First, when working with at-risk students, teaching and learning activities must be highlystructured, with all requirements and standards clearly stated (Boylan & Bonham, 1998). Developmentalstudents need to know exactly what is expected of them and when it is due. Teaching students how topace their work is one of the most important things a teacher can do. Students often underestimate theamount of work required and the time required to complete it, so teachers need to help students developspecific plans. A helpful strategy is to require students to turn in drafts or small segments of their workas they proceed toward the final product. Second, many developmental students require a lot oftime-on-task. Scheduled and supervised activities in class, in labs, and with tutors facilitate the “pacingskills” often lacking for at-risk students. Third, developmental students perform better when thecurriculum they are studying relates to the real world and their specific interests (Cross, 2000). Fourth,information should be presented in small chunks that allow students to link new material to somethingthey already know. Fifth, since developmental education is providing the foundation for more advancedlearning, mastery of the content is important. If students fail to master one set of skills, concepts, or

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knowledge before they move on to the next level, gaps similar to the problems the students are alreadyexperiencing are created. Finally, frequent testing and immediate feedback are critical for developmentalstudents. Wambach, Brothen, and Dikel (2000) report that many developmental students lack the abilityto provide their own feedback. These authors note, “highly skilled students are better able to know theyhave understood what they have read, to know whether they are prepared for an exam, and to evaluatehow well they have done on exams. They know the difference between simply doing and actuallylearning assignments” (p. 8). Therefore, early, frequent, meaningful, and clear feedback is a major factorin helping students hone their metacognitive skills.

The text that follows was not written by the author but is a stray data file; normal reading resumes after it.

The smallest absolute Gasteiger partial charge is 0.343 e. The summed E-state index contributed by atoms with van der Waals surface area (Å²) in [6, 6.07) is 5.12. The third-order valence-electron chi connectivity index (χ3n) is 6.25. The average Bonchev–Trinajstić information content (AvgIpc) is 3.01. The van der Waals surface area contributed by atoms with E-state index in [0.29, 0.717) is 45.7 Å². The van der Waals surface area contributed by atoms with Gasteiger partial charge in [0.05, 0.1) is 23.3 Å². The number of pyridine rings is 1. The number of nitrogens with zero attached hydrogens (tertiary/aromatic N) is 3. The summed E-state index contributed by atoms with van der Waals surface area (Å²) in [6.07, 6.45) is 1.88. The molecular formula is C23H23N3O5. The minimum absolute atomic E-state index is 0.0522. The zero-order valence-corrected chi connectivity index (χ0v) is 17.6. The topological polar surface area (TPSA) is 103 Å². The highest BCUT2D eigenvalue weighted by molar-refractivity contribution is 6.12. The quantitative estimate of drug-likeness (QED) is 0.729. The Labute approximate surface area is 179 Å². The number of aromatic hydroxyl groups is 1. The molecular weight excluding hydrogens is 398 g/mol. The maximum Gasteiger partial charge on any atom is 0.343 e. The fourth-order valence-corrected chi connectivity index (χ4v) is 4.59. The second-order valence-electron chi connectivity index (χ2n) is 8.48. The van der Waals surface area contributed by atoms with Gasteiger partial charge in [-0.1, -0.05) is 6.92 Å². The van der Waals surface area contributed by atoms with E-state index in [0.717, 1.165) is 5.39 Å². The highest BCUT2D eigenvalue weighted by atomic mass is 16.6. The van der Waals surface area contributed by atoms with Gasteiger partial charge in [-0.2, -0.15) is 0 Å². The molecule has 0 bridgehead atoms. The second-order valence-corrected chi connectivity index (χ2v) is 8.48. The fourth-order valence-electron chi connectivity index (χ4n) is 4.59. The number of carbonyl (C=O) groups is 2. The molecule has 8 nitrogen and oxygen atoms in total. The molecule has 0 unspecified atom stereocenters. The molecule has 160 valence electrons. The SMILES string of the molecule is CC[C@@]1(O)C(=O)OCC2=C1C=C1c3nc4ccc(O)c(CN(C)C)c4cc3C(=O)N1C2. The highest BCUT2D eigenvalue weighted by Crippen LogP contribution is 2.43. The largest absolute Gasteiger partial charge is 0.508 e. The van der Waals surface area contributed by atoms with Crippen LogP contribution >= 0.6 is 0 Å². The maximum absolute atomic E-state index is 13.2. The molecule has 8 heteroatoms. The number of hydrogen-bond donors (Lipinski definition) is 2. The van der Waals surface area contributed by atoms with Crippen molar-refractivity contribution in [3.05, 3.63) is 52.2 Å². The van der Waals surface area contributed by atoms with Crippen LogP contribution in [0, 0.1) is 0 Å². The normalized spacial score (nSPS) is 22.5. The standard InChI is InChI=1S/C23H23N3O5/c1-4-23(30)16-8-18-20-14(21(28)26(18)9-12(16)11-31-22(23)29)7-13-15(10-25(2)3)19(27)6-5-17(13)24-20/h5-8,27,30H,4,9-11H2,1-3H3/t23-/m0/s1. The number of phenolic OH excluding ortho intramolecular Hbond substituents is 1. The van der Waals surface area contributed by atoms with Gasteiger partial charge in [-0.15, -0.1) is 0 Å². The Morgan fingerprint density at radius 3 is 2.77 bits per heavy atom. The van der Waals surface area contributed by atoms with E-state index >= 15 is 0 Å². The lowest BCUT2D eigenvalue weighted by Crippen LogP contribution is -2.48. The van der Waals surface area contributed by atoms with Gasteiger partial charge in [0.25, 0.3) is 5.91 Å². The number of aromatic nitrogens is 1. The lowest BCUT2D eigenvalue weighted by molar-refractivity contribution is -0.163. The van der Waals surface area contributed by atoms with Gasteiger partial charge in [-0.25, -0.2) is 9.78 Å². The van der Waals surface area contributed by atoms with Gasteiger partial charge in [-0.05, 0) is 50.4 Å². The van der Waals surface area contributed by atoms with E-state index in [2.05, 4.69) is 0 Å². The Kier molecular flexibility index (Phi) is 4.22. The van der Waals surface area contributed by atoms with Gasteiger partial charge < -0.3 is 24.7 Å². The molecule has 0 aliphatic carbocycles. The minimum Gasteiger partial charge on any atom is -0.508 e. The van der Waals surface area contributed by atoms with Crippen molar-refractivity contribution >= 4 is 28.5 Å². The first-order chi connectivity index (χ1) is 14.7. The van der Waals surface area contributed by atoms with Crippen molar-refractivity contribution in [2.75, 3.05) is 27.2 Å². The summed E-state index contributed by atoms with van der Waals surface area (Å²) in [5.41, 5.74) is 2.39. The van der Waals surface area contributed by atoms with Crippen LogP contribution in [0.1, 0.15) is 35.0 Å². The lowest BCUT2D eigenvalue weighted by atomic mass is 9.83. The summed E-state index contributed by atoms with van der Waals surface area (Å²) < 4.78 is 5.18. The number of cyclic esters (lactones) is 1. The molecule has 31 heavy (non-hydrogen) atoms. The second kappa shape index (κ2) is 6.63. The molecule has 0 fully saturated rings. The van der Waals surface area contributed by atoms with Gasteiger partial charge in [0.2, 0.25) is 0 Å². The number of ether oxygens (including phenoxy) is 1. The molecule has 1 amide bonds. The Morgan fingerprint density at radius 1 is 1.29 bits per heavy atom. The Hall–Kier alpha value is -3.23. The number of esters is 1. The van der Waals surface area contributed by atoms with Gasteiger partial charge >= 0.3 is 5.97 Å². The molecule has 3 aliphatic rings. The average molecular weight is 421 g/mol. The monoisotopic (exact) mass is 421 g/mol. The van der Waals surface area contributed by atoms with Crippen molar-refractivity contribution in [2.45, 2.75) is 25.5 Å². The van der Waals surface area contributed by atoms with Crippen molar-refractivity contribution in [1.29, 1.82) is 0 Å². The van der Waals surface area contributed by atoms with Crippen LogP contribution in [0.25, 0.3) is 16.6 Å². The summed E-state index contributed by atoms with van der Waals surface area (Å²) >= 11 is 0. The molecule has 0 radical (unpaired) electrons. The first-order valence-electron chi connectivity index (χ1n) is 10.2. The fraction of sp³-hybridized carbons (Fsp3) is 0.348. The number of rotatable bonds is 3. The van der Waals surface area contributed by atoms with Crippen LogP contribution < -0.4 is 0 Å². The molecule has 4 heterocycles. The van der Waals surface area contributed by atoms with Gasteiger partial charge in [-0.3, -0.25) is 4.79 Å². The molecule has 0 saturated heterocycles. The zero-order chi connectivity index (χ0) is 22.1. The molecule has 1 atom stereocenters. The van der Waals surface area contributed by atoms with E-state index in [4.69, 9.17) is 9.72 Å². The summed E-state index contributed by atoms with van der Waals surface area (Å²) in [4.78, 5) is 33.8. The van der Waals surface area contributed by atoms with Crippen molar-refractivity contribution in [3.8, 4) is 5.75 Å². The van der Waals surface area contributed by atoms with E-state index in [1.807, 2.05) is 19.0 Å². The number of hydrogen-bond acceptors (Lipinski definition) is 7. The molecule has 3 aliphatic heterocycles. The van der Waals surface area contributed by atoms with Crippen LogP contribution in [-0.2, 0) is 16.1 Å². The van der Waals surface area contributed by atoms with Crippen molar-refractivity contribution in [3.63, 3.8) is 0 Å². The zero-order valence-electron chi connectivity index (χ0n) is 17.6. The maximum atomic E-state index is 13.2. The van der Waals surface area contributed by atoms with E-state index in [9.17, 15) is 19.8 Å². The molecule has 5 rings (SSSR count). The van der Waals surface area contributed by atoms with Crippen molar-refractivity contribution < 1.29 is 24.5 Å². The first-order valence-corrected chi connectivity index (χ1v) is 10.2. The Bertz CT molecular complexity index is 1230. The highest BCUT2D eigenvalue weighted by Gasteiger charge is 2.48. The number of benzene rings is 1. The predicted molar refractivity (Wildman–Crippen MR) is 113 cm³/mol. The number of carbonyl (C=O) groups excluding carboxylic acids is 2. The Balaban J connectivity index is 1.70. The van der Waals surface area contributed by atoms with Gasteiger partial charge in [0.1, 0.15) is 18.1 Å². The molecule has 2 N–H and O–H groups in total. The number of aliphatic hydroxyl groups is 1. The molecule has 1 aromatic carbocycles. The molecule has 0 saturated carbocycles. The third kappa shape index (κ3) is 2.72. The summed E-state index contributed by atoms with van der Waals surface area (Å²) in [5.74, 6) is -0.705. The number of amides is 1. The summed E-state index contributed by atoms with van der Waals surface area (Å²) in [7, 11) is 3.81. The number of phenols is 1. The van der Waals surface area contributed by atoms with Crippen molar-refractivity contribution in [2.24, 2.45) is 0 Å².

Effective teachers use knowledge of their students' varied learning styles as they plan theirinstruction. Boylan and Bonham (1998) report that developmental students learn in ways not generallyaccommodated through traditional instruction. However, many teachers still teach the way they weretaught. This pattern is likely to be least effective in the developmental classroom where most studentsfailed to learn the course content in traditional high school classes; it is unlikely that they’ll learn via thesame instructional methods in college. Knowledge of whether students are visual, auditory, or tactilelearners and whether they prefer to work individually or in groups should shape the instructionaldelivery system and learning materials offered. Boylan and Bonham (1998) cite several studies whichreveal that many developmental students are hands-on learners. Research indicates that collaborativelearning, when well structured as part of the learning activities, is helpful in getting students activelyinvolved. Cross (2000) reports, “There is strong support from neuroanatomy and from cognitive sciencefor the thesis that students must actively involve themselves in their own learning” (p. 28). Moreover,she reports that students are well-motivated to get involved in learning when they are faced with peerswho depend on them and, in turn, nurture them in challenging learning tasks. Research from Casazzaand Silverman (1996) shows that students in remedial courses are more likely to be successful when avariety of instructional methods are used.